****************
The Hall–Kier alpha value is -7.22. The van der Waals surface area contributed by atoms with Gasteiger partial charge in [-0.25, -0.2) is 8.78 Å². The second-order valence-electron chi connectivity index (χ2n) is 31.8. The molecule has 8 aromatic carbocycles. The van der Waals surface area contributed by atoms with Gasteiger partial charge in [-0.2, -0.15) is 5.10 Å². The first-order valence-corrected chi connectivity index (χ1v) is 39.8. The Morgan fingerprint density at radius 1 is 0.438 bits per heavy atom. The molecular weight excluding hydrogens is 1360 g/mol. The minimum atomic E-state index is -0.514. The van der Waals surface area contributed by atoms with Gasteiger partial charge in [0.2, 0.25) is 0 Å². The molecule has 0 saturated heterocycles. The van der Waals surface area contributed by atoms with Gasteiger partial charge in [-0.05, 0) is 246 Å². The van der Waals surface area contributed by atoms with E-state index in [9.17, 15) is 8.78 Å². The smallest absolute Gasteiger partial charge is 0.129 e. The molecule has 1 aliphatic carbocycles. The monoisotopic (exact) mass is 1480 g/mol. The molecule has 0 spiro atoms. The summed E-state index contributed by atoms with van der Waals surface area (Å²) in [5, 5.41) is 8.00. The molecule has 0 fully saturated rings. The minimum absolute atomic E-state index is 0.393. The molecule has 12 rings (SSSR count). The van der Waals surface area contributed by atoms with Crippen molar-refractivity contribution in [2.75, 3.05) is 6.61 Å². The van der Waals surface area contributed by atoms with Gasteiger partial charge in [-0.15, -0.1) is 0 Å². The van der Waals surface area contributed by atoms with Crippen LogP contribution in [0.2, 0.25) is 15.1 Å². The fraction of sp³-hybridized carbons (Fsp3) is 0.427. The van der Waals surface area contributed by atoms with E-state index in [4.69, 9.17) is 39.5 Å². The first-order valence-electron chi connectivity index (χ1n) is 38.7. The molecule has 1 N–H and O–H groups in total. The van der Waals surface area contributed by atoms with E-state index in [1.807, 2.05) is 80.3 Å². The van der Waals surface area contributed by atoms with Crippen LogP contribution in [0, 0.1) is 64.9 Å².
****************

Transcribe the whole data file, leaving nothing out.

The Hall–Kier alpha value is -7.22. The van der Waals surface area contributed by atoms with Gasteiger partial charge in [-0.25, -0.2) is 8.78 Å². The second-order valence-electron chi connectivity index (χ2n) is 31.8. The molecule has 8 aromatic carbocycles. The van der Waals surface area contributed by atoms with Gasteiger partial charge in [-0.2, -0.15) is 5.10 Å². The first-order valence-corrected chi connectivity index (χ1v) is 39.8. The Morgan fingerprint density at radius 1 is 0.438 bits per heavy atom. The molecular weight excluding hydrogens is 1360 g/mol. The minimum atomic E-state index is -0.514. The van der Waals surface area contributed by atoms with Gasteiger partial charge in [0.2, 0.25) is 0 Å². The molecule has 0 saturated heterocycles. The van der Waals surface area contributed by atoms with Gasteiger partial charge in [-0.05, 0) is 246 Å². The van der Waals surface area contributed by atoms with E-state index in [9.17, 15) is 8.78 Å². The smallest absolute Gasteiger partial charge is 0.129 e. The molecule has 1 aliphatic carbocycles. The monoisotopic (exact) mass is 1480 g/mol. The molecule has 0 spiro atoms. The summed E-state index contributed by atoms with van der Waals surface area (Å²) in [5, 5.41) is 8.00. The molecule has 0 fully saturated rings. The minimum absolute atomic E-state index is 0.393. The molecule has 12 rings (SSSR count). The van der Waals surface area contributed by atoms with Crippen molar-refractivity contribution in [2.75, 3.05) is 6.61 Å². The van der Waals surface area contributed by atoms with Gasteiger partial charge in [-0.15, -0.1) is 0 Å². The van der Waals surface area contributed by atoms with Crippen LogP contribution in [0.2, 0.25) is 15.1 Å². The fraction of sp³-hybridized carbons (Fsp3) is 0.427. The van der Waals surface area contributed by atoms with E-state index in [4.69, 9.17) is 39.5 Å². The first-order valence-electron chi connectivity index (χ1n) is 38.7. The molecule has 1 N–H and O–H groups in total. The van der Waals surface area contributed by atoms with E-state index in [1.807, 2.05) is 80.3 Å². The van der Waals surface area contributed by atoms with Crippen LogP contribution in [0, 0.1) is 64.9 Å².